Multiomics single-cell analysis of human pancreatic islets reveals novel cellular states in health and type 1 diabetes
Fasolino, M., Schwartz, G.W., Golson, M.L., Wang, Y.J., Morgan, A., Chengyang Liu, C., Schug, J., Liu, J., Wu, M., Traum, D., Kondo, A., May, C.L., Goldman, N., Wang, W., the HPAP Consortium, Feldman, M., Moore, J.H., Japp, A.S., Betts, M.R., Faryabi, R.B., Naji, A., Kaestner, K.H., Vahedi, G.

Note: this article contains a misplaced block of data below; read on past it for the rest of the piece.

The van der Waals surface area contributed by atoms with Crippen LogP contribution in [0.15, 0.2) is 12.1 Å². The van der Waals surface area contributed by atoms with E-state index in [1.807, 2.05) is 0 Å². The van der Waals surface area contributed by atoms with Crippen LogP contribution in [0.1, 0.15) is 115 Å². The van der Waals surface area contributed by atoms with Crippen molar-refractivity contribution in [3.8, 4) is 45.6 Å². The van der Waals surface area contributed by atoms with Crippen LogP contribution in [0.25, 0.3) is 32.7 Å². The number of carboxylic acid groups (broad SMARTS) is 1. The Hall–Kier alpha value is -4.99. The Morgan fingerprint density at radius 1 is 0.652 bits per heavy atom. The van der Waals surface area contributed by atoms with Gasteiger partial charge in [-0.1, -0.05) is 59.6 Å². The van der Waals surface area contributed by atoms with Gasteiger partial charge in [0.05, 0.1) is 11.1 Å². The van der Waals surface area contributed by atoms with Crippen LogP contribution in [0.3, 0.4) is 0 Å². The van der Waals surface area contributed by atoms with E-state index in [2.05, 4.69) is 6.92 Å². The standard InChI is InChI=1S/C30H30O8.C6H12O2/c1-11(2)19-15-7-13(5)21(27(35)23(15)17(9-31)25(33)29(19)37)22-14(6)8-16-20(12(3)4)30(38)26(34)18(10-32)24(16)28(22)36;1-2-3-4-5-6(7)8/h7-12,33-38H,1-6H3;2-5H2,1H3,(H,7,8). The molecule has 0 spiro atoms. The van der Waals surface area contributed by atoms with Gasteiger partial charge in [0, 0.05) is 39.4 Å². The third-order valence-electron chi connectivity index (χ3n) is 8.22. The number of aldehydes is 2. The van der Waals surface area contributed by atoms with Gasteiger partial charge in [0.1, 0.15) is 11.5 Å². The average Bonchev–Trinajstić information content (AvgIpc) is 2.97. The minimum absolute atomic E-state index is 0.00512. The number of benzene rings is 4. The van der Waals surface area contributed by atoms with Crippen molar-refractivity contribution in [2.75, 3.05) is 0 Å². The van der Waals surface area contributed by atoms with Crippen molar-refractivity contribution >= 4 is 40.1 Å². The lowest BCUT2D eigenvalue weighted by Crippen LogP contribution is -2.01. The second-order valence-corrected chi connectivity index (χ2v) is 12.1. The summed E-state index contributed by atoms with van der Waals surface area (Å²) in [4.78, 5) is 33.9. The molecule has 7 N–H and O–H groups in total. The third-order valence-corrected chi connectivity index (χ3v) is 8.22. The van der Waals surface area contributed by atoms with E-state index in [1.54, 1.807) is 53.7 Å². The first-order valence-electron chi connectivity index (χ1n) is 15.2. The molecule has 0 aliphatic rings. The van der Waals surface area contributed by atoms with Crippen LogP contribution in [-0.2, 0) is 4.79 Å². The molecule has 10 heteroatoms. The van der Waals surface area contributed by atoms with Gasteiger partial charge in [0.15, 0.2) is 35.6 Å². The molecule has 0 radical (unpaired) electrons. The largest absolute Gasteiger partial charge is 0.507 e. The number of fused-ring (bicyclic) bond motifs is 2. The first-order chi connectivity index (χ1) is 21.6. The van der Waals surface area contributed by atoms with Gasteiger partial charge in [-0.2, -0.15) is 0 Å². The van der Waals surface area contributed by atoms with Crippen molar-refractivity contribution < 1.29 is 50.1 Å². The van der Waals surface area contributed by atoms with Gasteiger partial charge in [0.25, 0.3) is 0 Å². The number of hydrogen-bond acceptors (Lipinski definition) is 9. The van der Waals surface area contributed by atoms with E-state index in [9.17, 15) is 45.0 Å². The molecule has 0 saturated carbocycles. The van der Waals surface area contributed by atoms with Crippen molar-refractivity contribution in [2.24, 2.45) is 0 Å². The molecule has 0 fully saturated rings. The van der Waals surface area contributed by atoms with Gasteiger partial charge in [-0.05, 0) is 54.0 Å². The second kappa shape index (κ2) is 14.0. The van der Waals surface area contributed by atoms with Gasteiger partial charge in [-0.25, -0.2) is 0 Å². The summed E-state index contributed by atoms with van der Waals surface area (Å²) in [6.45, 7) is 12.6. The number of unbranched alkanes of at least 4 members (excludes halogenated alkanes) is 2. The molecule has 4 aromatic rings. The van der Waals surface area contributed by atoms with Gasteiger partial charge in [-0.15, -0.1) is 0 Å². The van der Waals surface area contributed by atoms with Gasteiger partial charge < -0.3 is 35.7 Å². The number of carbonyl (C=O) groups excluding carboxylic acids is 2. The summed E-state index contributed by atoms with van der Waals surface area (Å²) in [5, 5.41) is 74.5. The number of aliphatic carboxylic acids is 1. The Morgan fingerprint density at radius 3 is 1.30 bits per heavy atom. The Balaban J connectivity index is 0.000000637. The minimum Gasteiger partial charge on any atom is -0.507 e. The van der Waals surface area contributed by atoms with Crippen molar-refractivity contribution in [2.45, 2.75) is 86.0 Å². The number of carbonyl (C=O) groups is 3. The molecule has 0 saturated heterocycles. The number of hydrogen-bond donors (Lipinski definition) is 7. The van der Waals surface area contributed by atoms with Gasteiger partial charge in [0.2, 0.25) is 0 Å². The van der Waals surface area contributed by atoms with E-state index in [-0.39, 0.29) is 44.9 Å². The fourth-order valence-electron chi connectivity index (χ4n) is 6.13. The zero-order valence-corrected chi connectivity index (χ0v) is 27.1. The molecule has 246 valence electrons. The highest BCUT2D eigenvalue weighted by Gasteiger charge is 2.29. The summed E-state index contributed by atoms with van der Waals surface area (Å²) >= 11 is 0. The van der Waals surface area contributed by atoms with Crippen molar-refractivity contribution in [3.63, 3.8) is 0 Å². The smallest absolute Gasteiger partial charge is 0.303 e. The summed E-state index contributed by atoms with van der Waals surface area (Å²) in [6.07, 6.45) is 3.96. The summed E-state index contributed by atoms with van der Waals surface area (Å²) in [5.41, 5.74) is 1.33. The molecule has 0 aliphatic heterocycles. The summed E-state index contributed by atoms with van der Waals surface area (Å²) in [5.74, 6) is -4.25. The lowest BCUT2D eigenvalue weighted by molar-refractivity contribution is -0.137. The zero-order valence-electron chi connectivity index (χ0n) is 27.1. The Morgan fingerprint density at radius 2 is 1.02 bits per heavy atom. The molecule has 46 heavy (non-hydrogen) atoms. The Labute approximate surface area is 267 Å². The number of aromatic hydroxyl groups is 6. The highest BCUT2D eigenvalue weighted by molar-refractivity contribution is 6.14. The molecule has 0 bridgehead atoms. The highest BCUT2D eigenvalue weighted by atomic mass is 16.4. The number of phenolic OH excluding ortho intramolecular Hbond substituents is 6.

Type 1 diabetes (T1D) is an autoimmune disease of only partially defined etiology in which immune cells destroy insulin-producing beta cells. Using single-cell transcriptomics and an advanced analytical strategy to assess pancreatic islets of T1D, autoantibody-positive, and non-diabetic organ donors, we identified both canonical cell types and rare insulin-expressing cells with a hybrid mixture of endocrine and exocrine gene signatures within all donors. We further found elevated expression of MHC Class II pathway genes in exocrine ductal cells of T1D donors, which we confirmed through CyTOF, in situ imaging mass cytometry, and immunofluorescence analysis. Taken together, our multimodal analyses identify novel cell types and processes that may contribute to T1D immunopathogenesis and provide new cellular and molecular insights into human pancreas function.